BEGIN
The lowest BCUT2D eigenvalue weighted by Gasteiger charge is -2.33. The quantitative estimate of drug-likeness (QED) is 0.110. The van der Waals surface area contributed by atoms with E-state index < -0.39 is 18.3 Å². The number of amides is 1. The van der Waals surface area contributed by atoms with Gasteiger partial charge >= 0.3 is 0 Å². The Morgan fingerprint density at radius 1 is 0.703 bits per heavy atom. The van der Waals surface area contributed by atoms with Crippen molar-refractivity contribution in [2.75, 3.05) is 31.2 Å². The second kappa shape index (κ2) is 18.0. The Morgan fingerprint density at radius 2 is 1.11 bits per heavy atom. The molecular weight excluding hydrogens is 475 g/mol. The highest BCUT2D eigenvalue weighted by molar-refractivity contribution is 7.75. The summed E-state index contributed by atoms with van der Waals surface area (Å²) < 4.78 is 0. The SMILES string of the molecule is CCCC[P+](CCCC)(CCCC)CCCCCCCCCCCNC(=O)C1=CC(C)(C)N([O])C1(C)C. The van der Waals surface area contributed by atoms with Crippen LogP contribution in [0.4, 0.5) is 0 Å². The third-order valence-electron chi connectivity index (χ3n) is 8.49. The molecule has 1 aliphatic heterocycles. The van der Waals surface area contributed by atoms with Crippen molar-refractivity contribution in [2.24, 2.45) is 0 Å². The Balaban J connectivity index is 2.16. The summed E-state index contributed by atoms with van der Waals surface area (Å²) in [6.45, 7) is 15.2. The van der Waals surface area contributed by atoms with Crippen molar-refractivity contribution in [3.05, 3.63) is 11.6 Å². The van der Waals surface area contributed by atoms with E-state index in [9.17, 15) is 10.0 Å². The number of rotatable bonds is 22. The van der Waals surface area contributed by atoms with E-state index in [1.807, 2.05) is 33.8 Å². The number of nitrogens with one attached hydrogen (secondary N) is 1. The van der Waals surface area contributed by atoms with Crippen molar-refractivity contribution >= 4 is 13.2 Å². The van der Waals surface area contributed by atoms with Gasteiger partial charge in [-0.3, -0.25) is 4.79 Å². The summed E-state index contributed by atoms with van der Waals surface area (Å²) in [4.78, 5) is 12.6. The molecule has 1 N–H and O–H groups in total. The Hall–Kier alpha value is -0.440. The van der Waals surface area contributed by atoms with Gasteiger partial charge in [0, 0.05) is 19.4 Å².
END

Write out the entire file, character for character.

The lowest BCUT2D eigenvalue weighted by Gasteiger charge is -2.33. The quantitative estimate of drug-likeness (QED) is 0.110. The van der Waals surface area contributed by atoms with E-state index < -0.39 is 18.3 Å². The number of amides is 1. The van der Waals surface area contributed by atoms with Gasteiger partial charge >= 0.3 is 0 Å². The Morgan fingerprint density at radius 1 is 0.703 bits per heavy atom. The van der Waals surface area contributed by atoms with Crippen molar-refractivity contribution in [2.75, 3.05) is 31.2 Å². The second kappa shape index (κ2) is 18.0. The Morgan fingerprint density at radius 2 is 1.11 bits per heavy atom. The molecular weight excluding hydrogens is 475 g/mol. The highest BCUT2D eigenvalue weighted by molar-refractivity contribution is 7.75. The summed E-state index contributed by atoms with van der Waals surface area (Å²) < 4.78 is 0. The SMILES string of the molecule is CCCC[P+](CCCC)(CCCC)CCCCCCCCCCCNC(=O)C1=CC(C)(C)N([O])C1(C)C. The van der Waals surface area contributed by atoms with Crippen LogP contribution in [0.4, 0.5) is 0 Å². The third-order valence-electron chi connectivity index (χ3n) is 8.49. The molecule has 1 aliphatic heterocycles. The van der Waals surface area contributed by atoms with Crippen molar-refractivity contribution in [2.24, 2.45) is 0 Å². The Balaban J connectivity index is 2.16. The summed E-state index contributed by atoms with van der Waals surface area (Å²) in [6.45, 7) is 15.2. The van der Waals surface area contributed by atoms with Crippen molar-refractivity contribution in [3.05, 3.63) is 11.6 Å². The van der Waals surface area contributed by atoms with E-state index in [9.17, 15) is 10.0 Å². The number of rotatable bonds is 22. The van der Waals surface area contributed by atoms with E-state index in [1.807, 2.05) is 33.8 Å². The number of nitrogens with one attached hydrogen (secondary N) is 1. The van der Waals surface area contributed by atoms with Crippen molar-refractivity contribution >= 4 is 13.2 Å². The van der Waals surface area contributed by atoms with Gasteiger partial charge in [-0.3, -0.25) is 4.79 Å². The summed E-state index contributed by atoms with van der Waals surface area (Å²) in [4.78, 5) is 12.6. The molecule has 1 N–H and O–H groups in total. The Hall–Kier alpha value is -0.440. The van der Waals surface area contributed by atoms with Gasteiger partial charge in [0, 0.05) is 19.4 Å².